The rental property is still owned by us, we just want to switch from a Buy to Let to a residential because the bank will not allow family to move in as per the Buy to Let Mortgage restrictions.

As stated we are also attempting to reduce our estate.

Property 1 (Transfer of 90% to my brother) - Property value £500,000 (Freehold) to be Re-mortgaged for 200,000 to free up some cash My brother will be paying the mortgage.
Property 2 (Transfer of 50% to my Son) - Property value £420,000 (Mortgaged £70,000)
Property 3 (Transfer of 50% to my Son) - Property value £520,000 (Mortgaged £159,000)

As you have stated that stamp duty is still payable I am going by the information on this site and the zoopla site below to estimate some figures. please let me know if i am way off the mark.
https://www.thelawsuperstore.co.uk/help-and-advice/transfer-of-equity-costs

in particular this paragraph
For example, a property may have equity of £600,000 and a mortgage of £200,000. If you take on 50% of the equity and 50% the mortgage, this will total to £400,000. Under the current holiday you would not pay Stamp Duty.
https://www.zoopla.co.uk/discover/property-news/is-it-time-for-a-stamp-duty-holiday/
These are the new holiday rates:

Up to £500,000: 0%
On the portion from £500,001 to £925,000: 5%
On the portion from £925,001 to £1.5m: 10%
Above £1.5m: 12%
The 3% stamp duty surcharge will apply on top of the new holiday rates, so people buying additional homes will attract a 3% stamp duty bill on the first £500,000 of property.

My estimates for paying stamp duty.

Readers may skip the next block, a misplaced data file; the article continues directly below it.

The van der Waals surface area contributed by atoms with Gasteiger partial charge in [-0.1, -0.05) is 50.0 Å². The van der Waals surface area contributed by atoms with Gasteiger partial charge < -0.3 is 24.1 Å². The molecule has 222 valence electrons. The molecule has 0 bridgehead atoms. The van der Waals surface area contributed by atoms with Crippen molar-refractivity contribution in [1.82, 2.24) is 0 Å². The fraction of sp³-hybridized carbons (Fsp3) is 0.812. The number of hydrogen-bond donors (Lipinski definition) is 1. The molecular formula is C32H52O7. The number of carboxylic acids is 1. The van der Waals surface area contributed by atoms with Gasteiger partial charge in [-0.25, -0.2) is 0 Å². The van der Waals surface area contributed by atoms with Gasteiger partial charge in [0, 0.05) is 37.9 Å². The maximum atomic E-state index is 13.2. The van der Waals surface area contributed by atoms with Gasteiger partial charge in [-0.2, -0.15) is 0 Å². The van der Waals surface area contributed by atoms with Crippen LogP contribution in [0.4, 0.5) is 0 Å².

Property 1 Transfer value 450,000 (£13,500 payable it will be their second home purchase)
Property 2 Transfer value 245,000 (210,000 Equity + 35,000 Mortgage) (No Stamp Duty Payable)
Property 3 Transfer value 339,500 (260,000 Equity + 79,500 Mortgage) (No Stamp Duty Payable)

I am not sure if transferring 50% of one property and then 50% of the other will count as a second property purchase.

If the above method is as you have stated convoluted, what would you recommend.
again thanks for your response.

bd6759
Posts: 3297
Joined: Sat Feb 01, 2014 3:26 pm

Re: Can I Transfer 50%-90% of jointly owned property and avoid Stamp Duty

Postby bd6759 » Mon Oct 12, 2020 1:46 pm

You didn’t mention amounts in your first post. SDLT is due, but the rate might be 0%

I have no idea what you are trying to achieve, so can’t suggest an alternative.

The banks might have something to say is you give away properties on which you have secured a loan. It seems that you won’t own any properties, so what are going to secure the loans on?

You son will have 2 properties so the additional SDLT rate will apply.

CGT will apply to the disposals.

Properties 1 and 3 will remain in your IHT estate for 7 years.

Property 2 will remain in your IHT estate for as long as you live in it.